# Training Flags

## Defining Flags

Tuning a model often requires exploring the impact of changes to many hyperparameters. The best way to approach this is generally not to progressively change your source code, but rather to define external flags for key parameters which you may want to vary. This allows you to easily try out different combinations of parameters without changing your code, and makes your training script easier to integrate with hyperparameter tuning tools.

Use the flags() function to define a set of flags (and default values) for a training script. For example,

library(keras)

FLAGS <- flags(
flag_integer("dense_units1", 128),
flag_numeric("dropout1", 0.4),
flag_integer("dense_units2", 128),
flag_numeric("dropout2", 0.3),
flag_integer("epochs", 30),
flag_integer("batch_size", 128),
flag_numeric("learning_rate", 0.001)
)

These flags would then used within a script as follows:

input <- layer_input(shape = c(784))
predictions <- input %>%
layer_dense(units = FLAGS$dense_units1, activation = 'relu') %>% layer_dropout(rate = FLAGS$dropout1) %>%
layer_dense(units = FLAGS$dense_units2, activation = 'relu') %>% layer_dropout(rate = FLAGS$dropout2) %>%
layer_dense(units = 10, activation = 'softmax')

model <- keras_model(input, predictions) %>% compile(
loss = 'categorical_crossentropy',
optimizer = optimizer_rmsprop(lr = FLAGS$learning_rate), metrics = c('accuracy') ) history <- model %>% fit( x_train, y_train, batch_size = FLAGS$batch_size,
epochs = FLAGS$epochs, verbose = 1, validation_split = 0.2 ) Note that instead of literal values for the various parameters we want to vary we now reference members of the FLAGS list returned from the flags() function. ## Using Flags When you execute your training script either interactively or using the source() function then the default values defined for your FLAGS will be utilized. There are a number of ways to train with alternate flag values, each of which is described below. ### Command Line If you execute your training script via Rscript, you can vary the values of FLAGS by passing them on the command line. For example, to run your training script with alternate dropout values you would do this: $ Rscript mnist_mlp.R --dropout1=0.2 --dropout2==0.1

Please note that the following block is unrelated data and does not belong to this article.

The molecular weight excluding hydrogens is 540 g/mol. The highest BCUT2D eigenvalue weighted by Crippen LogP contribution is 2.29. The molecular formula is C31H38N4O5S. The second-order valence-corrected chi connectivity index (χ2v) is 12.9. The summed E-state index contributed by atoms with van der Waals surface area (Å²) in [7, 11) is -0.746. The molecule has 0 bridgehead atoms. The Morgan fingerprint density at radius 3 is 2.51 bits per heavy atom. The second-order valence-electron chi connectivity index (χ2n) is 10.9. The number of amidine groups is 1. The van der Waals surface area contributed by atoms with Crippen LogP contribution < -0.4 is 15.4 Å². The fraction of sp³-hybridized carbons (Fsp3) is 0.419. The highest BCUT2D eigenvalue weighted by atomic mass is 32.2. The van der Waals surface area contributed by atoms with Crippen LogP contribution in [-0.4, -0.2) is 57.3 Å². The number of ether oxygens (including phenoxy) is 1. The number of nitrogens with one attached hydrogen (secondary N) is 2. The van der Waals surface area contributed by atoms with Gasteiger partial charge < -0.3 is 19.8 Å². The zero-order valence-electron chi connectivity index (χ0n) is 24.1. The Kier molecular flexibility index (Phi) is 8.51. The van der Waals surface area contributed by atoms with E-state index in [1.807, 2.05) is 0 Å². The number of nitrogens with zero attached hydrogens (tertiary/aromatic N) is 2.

To run your training script with a different number of epochs and alternate learning rate:

$Rscript mnist_mlp.R --epochs=40 --learning-rate=0.005 Note that for the learning_rate flag we used a dash (“-”) rather than underscore on the command line. Either is valid (dashes are automatically converted to underscores). This accommodation is made because dashes are not valid R identifiers but are commonly used within command line arguments. ### Config File You can also create a YAML configuration file (by default “flags.yml”) with alternate flag values. For example: flags.yml dropout1: 0.2 dropout2: 0.1 epochs: 40 learning_rate: 0.005 If a “flags.yml” file is located within the current working directory when the flags() function is called then it’s values will be read and used within the training script. Note that you can combine the use of a “flags.yml” file and command-line parameters. In that case flags passed as command-line parameters take priority over flags defined in the config file. You can vary the file used to provide flags using the file parameter. For example, to use a file named “alt_flags.yml” you would use this in your training script: FLAGS <- flags(file = "alt_flags.yml", # flag definitions here ) You can also define a “flags.yml” that has named configurations which inherit from each other, for example: alt: epochs: 50 learning_rate: 0.003 alt2: inherits: alt1 learning_rate; 0.002 You would use the “alt2” config in your training script as follows: FLAGS <- flags(config = "alt2", # flag definitions here ) See the documentation for the config package for additional details on using named configuration profiles. ### tfruns The tfruns package provides a suite of tools for tracking, visualizing, and managing TensorFlow training runs. The package includes integrated support for both invoking scripts with flags via the training_run() function as well as tracking flag values used within each training run. Here are some example uses of training_run() that mirror the flag examples from above: library(tfruns) training_run("mnist_mlp.R", flags = c(dropout1 = 0.2, dropout2 = 0.1)) training_run("mnist_mlp.R", flags = "alt_flags.yml") training_run("mnist_mlp.R", config = "alt2") If you are a frequent user of flags then training with the tfruns package is strongly recommended. ## Flag Types Flags have a data type which is validated when flag values are parsed. Available flag types correspond to the following functions: Function Description flag_integer() Integer values (e.g. 1, 2, 3, 4) flag_numeric() Floating point values (e.g. 1.1, 2.2) flag_boolean() Logical values (e.g. true, false, 1, 0) flag_string() Character values (e.g. “train.csv”) ## Flag Descriptions Flag definitions can include an optional description. For example: FLAGS <- flags( flag_integer("dense_units1", 128, "Dense units in first layer"), flag_numeric("dropout1", 0.4, "Dropout after first layer"), flag_integer("epochs", 30, "Number of epochs to train for") ) This description is used when the --help argument is used to invoke your training script. For example: $ Rscript mnist_mlp.R --help

Options:
--dense-units1    Dense units in first layer (128)
--dropout1        Dropout after first layer (0.4)
--epochs          Number of epochs to train for (30)

Flag descriptions are a nice way to provide basic documentation on the parameters available within training scripts that you plan on sharing with other users.